Stop looking at women in metal as women in metal, and look at them as humans in metal.
Because (and if this is a surprise to you, you should re-evaluate your existence) women possess all the same vital organs, bones and body bits required to play guitars as men. It allows them to appreciate and create music, exactly the same as men. It allows them to shred on drums, exactly the same as men.
And I really feel I shouldn’t patronisingly have to reiterate this, but I do. Because we live in a world where a drummer who just so happens to be female is compared to other ‘girl drummers’. Because we live in a world where Sony Records made an artist work with her alleged rapist, and they defended him. Because we live in a world of double standards for men and women, and this perpetuates the inequality.
Women are not a novelty to sell records, not because you’re impressed they can do those screamy vocals too and not because they look hot in that dress. Women sell records because they make fucking good ones.
Now it’s time for bands like Petrol Girls to get the total respect they deserve as political forces within themselves. Not because they’re women, but because they’re fearlessly uncompromising. Because their politics are spot on, and they have the music to match.
Perhaps there would be more women in the industry if we respected them as artists. It’s not hard, just remember they’re human. If you have trouble with that, you really need a therapist.
Here are the top releases this month to keep on your radar:
Petrol Girls – Something
The post-hardcore mob have been turning heads, specifically Scandinavian noise bastards Refused. Something is anthem after anthem of raw angst and anarchic fist pumping. Politically intense and rewarding, this is a band with something to shout about. So shout about them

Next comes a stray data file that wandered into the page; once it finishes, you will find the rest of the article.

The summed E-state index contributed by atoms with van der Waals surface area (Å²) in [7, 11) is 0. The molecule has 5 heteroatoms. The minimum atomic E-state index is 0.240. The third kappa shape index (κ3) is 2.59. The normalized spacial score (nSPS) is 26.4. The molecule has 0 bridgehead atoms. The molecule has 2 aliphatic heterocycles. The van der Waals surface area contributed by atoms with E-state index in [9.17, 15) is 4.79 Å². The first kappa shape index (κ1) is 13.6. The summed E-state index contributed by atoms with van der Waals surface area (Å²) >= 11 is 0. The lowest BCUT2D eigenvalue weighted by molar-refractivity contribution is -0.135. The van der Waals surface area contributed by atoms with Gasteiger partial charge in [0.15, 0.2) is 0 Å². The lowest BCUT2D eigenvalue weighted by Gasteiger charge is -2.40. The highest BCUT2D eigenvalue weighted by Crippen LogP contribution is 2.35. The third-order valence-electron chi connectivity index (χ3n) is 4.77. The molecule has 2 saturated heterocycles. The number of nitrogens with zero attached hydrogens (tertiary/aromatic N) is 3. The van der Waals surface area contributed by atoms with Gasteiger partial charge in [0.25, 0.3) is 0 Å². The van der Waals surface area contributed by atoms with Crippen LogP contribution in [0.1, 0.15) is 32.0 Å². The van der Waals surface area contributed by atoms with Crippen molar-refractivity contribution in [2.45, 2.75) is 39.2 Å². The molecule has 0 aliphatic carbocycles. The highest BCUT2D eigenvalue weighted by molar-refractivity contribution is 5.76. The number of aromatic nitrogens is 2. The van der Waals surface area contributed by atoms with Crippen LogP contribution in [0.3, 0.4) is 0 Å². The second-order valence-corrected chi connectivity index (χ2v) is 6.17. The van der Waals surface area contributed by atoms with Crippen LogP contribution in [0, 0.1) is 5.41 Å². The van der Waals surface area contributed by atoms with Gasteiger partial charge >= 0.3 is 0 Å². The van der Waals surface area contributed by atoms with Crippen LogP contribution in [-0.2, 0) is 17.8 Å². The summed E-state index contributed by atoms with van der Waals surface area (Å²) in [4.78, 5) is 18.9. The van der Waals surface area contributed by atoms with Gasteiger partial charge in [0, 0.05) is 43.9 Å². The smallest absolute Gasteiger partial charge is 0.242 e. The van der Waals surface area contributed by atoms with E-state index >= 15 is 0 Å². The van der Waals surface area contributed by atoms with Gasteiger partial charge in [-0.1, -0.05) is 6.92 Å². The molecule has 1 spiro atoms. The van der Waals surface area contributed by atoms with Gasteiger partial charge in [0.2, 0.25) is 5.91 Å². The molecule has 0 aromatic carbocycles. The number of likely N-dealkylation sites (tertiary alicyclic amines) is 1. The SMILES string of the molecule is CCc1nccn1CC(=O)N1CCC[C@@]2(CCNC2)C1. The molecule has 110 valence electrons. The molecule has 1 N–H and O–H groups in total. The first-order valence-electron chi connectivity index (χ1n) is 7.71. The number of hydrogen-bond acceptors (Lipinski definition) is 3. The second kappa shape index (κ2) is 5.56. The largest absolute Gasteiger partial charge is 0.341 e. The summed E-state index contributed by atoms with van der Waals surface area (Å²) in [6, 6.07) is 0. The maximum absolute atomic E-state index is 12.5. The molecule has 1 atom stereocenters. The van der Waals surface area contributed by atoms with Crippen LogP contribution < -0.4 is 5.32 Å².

Plague Vendor – Bloodsweat
The Canadians stormed The Shipping Forecast last week, and it’s easy to see why they’ve been snapped up by Epitaph Records. Bloodsweat is as vicious as it is melodic. It’s almost like really angry Joy Division. Plague Vendor have taken all the incredible song writing talents of Bauhaus and The Stooges, kicked on the fuzz and set their gauges to hyper-speed
Mean Jeans – Nite Vision
Do you like storming punk rock to sing along with? Well get a hold of Nite Vision. At a meager three tracks long the whole thing is over before you can blink. Somewhat of an instant hit rather than a slow burn you’ll either love this pumped up Descendents-esque slab of punk or think it’s shallow.
Turnstile – Non-Stop Feeling
A hit and miss type affair. With so much hype around the band it was always going to be hard to deliver but it’s obvious Non-Stop Feeling was written with their chaotic live show in mind. Moving from areas sounding like Dwarves to areas sounding like Biohazard, this isn’t for everyone. But if you like your slam super heavy and super cheesy, nod your head to this.
Muncie Girls – From Caplan to Belsize
A band that has literally exploded all over the punk scene, Muncie Girls are taking the UK by storm. For fans of Against Me!, The Lawrence Arms and awkward songs ala Scott Pilgrim this is the most fun you can have in half an hour.